Reimagining Honey Ale Soap

It’s fun to take a stroll down memory lane by looking at the archives of the Soap Queen blog (well, if you’re into soaps and crafting, that is). There are a few ways to search for posts past; if you remember the title, type it in the search bar and click “go!”. If it’s a specific type of project you’re looking for, say Melt and Pour or Soaks and Scrubs, you can click on one of the headings in the left column. If you’re looking for something by season or other key words, you can search for favorite posts by date or tag by clicking on the “Archive” tab above. Now that I’ve offered up enough ammo to keep you distracted for the rest of the week (tee hee!), let me show you what’s caught my eye recently: Honey Ale Soap! Such a great way to celebrate Octoberfest traditions by making this non-alcoholic homage to a local favorite, the micro brew. I’ve reworked this fun technique to pay homage to the *other* beery holiday of the year.

Honey Ale Soap Reimagined

8 oz White Soap Base

Green Chrome Color Block

Silicone Tray Pan

Get everything you need for this project in the click of a button!

Honey Ale Steps 1

ONE: Melt 25 ounces of Honey Melt and Pour soap base in the microwave and mix in Honey Ale fragrance oil. For a colorful twist, I added some green color using a Non-Bleeding Chrome Green color block in a nod to another favorite beer holiday. I used about 4-5 medium sized shavings but what you see is what you get, so use your best judgement. New to using color blocks for melt and pour? Check out this helpful video!

TWO: Whisk the melted soap until you have frothy bubbles on top. Switch between whisking and stirring the soap. The goal is to suspend the bubbles in the soap (to look like carbonation). Stir until the soap is gelatinous and pour into the mold. Do not spritz with rubbing alcohol. We’re keeping the air bubbles this time!

THREE: Once the soap has cooled make your frosting recipe for the “foam”. Combine, 5 tablespoons of liquid soap, with 8 ounce of White Melt and Pour and .25 ounces of Honey Ale Fragrance Oil and blend on medium/high with an electric mixer (or super strength elbow grease). See this Soap Queen TV episode on Soap Cupcakes with Whipped Frosting to learn more about soap frosting.

Honey Ale Steps 2

FOUR: Once the “beer” portion of the soap is completely cool and the frosting recipe is nice and frothy, spritz the first layer of soap with rubbing alcohol and pour the soap frosting on top. No spritzing alcohol on the frosting either, you don’t want to deflate the “beer froth”! For this go around, I played with adding some fun exfoliating accents to the frothy topping.

Why not add?

Try out some jojoba beads, shredded loofah, or glitter!

FIVE: Once the soap has cooled, carefully release from the mold and cut into adorable cubes, rectangles, or even circles. Enjoy!

Three Soap Stack

 

 

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16 Comments

  1. Victoria says

    I’m oooodling with admiration, this ‘Beer’ soap is awesome :). I’m wondering, HOW do I make my soap so white in CP, HP or CPOP. I’ve been trying to make white soap, even adding TD to my batter hasn’t helped to achieve that. My recipe constitutes of PKO, Castor Oil, & Tallow. I sometimes add Shea Butter and Stearic Acid. Any suggestions pls.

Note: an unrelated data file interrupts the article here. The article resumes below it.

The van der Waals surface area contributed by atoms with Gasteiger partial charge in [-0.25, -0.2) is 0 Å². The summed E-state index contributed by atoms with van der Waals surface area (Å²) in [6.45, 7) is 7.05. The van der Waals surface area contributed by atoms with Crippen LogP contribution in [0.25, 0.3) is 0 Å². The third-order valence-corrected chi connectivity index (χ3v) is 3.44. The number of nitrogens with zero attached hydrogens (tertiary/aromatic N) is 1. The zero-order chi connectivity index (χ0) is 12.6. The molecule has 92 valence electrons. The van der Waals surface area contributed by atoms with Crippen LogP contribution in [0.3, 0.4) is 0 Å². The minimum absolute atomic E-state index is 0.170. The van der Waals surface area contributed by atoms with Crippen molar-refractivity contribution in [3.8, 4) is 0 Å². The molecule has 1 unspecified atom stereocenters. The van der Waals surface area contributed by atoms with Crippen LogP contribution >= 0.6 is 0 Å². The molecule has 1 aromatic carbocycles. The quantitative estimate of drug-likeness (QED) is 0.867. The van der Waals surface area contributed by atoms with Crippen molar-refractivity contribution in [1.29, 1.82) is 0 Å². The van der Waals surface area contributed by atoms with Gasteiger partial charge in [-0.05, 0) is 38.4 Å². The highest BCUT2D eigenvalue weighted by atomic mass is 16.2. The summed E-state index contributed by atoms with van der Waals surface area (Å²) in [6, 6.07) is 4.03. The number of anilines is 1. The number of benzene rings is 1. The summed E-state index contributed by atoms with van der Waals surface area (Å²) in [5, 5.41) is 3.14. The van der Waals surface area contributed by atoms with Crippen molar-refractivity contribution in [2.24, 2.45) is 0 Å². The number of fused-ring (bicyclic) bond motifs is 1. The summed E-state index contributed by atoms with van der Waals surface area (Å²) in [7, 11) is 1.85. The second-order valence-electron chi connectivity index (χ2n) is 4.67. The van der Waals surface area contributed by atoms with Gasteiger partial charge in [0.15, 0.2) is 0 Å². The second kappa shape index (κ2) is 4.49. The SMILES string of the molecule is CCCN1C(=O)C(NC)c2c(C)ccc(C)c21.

• says

      Hi Victoria!

      So glad you like this project :). You’re right, it can be kinda tricky to get a true white in cold process soap. I would recommend staying away from Olive Oil in your recipe (looks like you already do) or any other dark colors oils. I would recommend possibly using more Titanium Dioxide as well! I hope these tips help, it is tricky to achieve a true white, so don’t get too discouraged :)

      -Amanda with Bramble Berry

  2. Crystal says

    Could you use another liquid soap base or does it need to be the Castile? Such a great ‘man’ soap!

  3. says

    If you do the bottom layer brown, you could have hot chocolate! Or switch with a fruity fragrance for a soda float. So many possibilities with this tutorial :]

    • says

      Love that idea, Ashley! And you are absolutely correct, there are hundreds of possibilities with this tutorial and we can’t wait to see what you will come up with. If you get any pictures, we’d love to see how it turned out for you. You can share them with us on Bramble Berry’s Facebook page:

      https://www.facebook.com/BrambleBerry

      Happy Soaping!
      -Becky with Bramble Berry

    • Jessica Agee says

      Ohhhh sounds so good,i don’t know if you all have an BK Root-beer stand in your area but we do & I always chose the orange cream float & it would be cool to use BB Creamsicle Cybilla Fragrance Oil w/Color Block- Non Bleeding Tangerine Wow!Or just the orange block?? It would be cool w/a Root-beer FO 2!!! I def love the hot chocolate ideal :)

    • Jessica Agee says

      Ohhhh sounds so good,i don’t know if you all have an BK Root-beer stand in your area but we do & I always chose the orange cream float & it would be cool to use BB Creamsicle Cybilla Fragrance Oil w/Color Block- Non Bleeding Tangerine Wow!Or just the orange block?? It would be cool w/a Root-beer FO 2!!! I def love the hot chocolate ideal :)

    • says

      I really thought those little emoticons were randomly selected but now I think I might be forever associated with the one sticking its tongue out! Too funny!

  4. bryan says

    Might want to look at the wording under step four where you call this a beer soap. Using a honey ale fragrance oil hardly constitutes this as being a beer soap :)

    • says

      Good morning, Bryan!

      We call it a “beer” (quotations on purpose) soap because of the frothy beer head look and the use of the Honey Ale Fragrance Oil. Although, this would be a fun recipe to try t replicate with a cold process beer soap recipe. :)

      -Becky with Bramble Berry